Position Statement from the National Centre for Infectious Diseases and the Chapter of Infectious Disease Physicians, Academy of Medicine, Singapore –
23 May 2020
Compte-rendu de l’expérience singapourienne sur la période de #contagiosité du #sars_cov2
– Les cultures de sars-cov2 n’ont jamais été positives après le 11ieme jour ou lorsque le cycle de seuil (#Ct ; d’autant plus élevé que la charge virale au #PCR est faible) est supérieur ou égal à 30 : les patients pourraient donc être autorisés à sortir de l’hôpital avant la négativité du PCR qui peut prendre plus d’un mois,
– il n’a pas été retrouvé de transmission par des sujets asymptomatiques (à la différence des pré-symptomatiques)
In a study of 77 well characterised infector-infectee pairs in Hong Kong, it was estimated that the serial interval (duration between symptom onset of a primary case to symptom onset of its secondary case) of COVID-19 was 5.8 days (mean), with 7.6% of serial intervals distributed negatively (i.e. the infectee developed symptoms prior to infector), strongly implying pre-symptomatic transmission [He X, Lau EH, Wu P, et al. Temporal dynamics in viral shedding and transmissibility of COVID-19. Nature Med 2020; 26:672-675]. Assuming a median incubation period of 5.2 days (based on other studies), the study estimated that the infectious period of SARS-CoV-2 started 2.3 days before onset of symptoms, peaking at 0.7 days, and declining within 7 days.
Local data, based on an analysis of 766 patients, indicate that by day 15 from onset of illness, 30% of all #COVID-19 patients are PCR-negative by nasopharyngeal swab, this rises to 68% by day 21 and 88% by day 28 and by day 33, 95% of all patients are negative by PCR (NCID data). While the duration of viral shedding1 by PCR may extend to a month and sometimes longer for a small group of patients, and several jurisdictions including Singapore have been using it to guide de-isolation and discharge policies, it is important to note that viral RNA detection by PCR does not equate to infectiousness or viable virus.
A surrogate marker of ‘viral load’ with PCR is the cycle threshold value (Ct). A low Ct value indicates a high viral RNA amount, and vice versa. As noted above, detection of viral RNA does not necessarily mean the presence of infectious or viable virus. In a local study from a multicenter cohort of 73 COVID-19 patients, when the Ct value was 30 or higher (i.e. when viral load is low), no viable virus (based on being able to culture the virus) has been found . In addition, virus could not be isolated or cultured after day 11 of illness . These data corroborate the epidemiologic data and indicate that while viral RNA detection may persist in some patients, such persistent RNA detection represent non-viable virus and such patients are non-infectious.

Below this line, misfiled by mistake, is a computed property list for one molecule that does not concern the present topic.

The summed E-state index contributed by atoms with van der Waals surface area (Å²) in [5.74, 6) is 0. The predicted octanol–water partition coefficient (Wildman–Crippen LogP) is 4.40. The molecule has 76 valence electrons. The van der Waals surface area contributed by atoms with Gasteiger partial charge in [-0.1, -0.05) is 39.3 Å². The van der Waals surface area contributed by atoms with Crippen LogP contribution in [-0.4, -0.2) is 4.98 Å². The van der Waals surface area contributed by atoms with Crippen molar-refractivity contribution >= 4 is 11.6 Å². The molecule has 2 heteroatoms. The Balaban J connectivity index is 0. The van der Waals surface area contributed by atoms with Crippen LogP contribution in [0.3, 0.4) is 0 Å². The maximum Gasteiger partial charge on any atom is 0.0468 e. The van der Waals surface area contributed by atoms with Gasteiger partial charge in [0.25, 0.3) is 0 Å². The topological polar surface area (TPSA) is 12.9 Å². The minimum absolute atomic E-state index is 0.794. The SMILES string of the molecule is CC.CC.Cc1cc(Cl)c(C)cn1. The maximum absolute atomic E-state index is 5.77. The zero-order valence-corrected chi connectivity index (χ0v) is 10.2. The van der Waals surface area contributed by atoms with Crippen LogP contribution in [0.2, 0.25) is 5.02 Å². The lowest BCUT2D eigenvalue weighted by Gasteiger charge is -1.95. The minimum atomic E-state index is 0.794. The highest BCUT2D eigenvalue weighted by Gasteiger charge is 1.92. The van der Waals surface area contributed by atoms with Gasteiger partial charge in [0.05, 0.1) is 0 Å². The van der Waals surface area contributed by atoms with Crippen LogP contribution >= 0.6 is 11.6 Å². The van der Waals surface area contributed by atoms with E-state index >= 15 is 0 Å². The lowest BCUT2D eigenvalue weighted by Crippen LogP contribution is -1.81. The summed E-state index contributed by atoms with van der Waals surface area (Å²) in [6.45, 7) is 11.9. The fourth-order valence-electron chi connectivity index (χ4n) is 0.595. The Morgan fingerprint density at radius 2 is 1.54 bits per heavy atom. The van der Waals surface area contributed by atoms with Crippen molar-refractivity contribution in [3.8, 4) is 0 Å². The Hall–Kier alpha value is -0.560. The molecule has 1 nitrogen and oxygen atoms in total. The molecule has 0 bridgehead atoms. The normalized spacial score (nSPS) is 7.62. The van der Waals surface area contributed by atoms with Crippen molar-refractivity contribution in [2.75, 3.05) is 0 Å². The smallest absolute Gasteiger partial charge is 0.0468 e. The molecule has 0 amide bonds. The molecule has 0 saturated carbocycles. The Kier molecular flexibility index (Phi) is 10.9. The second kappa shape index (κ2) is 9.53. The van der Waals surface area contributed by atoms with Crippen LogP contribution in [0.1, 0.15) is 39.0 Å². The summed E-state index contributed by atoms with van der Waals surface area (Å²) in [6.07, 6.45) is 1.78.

Robust data are lacking regarding infectiousness of asymptomatic and pre- symptomatic individuals and how much asymptomatic infection drives transmission. However, asymptomatic persons may have similar viral shedding patterns. A Singapore study found pre-symptomatic transmission of SARS-CoV-2 in ~6.4% of 157 locally acquired cases, but no asymptomatic transmission [Wei WE, Li Z, Chiew CJ, et al. Pre-symptomatic transmission of SARS-CoV-2 - Singapore, January 23 - March 16, 2020. MMWR Morb Mortal Wkly Rep. 2020; 69: 411- 415].
Summary and Conclusion
Based on the accumulated data since the start of the COVID-19 pandemic, the infectious period of SARS-CoV-2 in symptomatic individuals may begin around 2 days before the onset of symptoms, and persists for about 7 - 10 days after the onset of symptoms. Active viral replication drops quickly after the first week, and viable virus was not found after the second week of illness despite the persistence of PCR detection of RNA. These findings are supported by epidemiologic, microbiologic and clinical data. These new findings allow for revised discharge criteria based on the data on the time course of infectiousness rather than the absence of RNA detection by PCR testing, taking into consideration both the clinical and public health perspectives, including the individual patient’s physical and mental well-being. In addition, given these findings, resources can focus on testing persons with acute respiratory symptoms and suspected COVID-19 in early presentation, allowing timelier public health intervention and containment.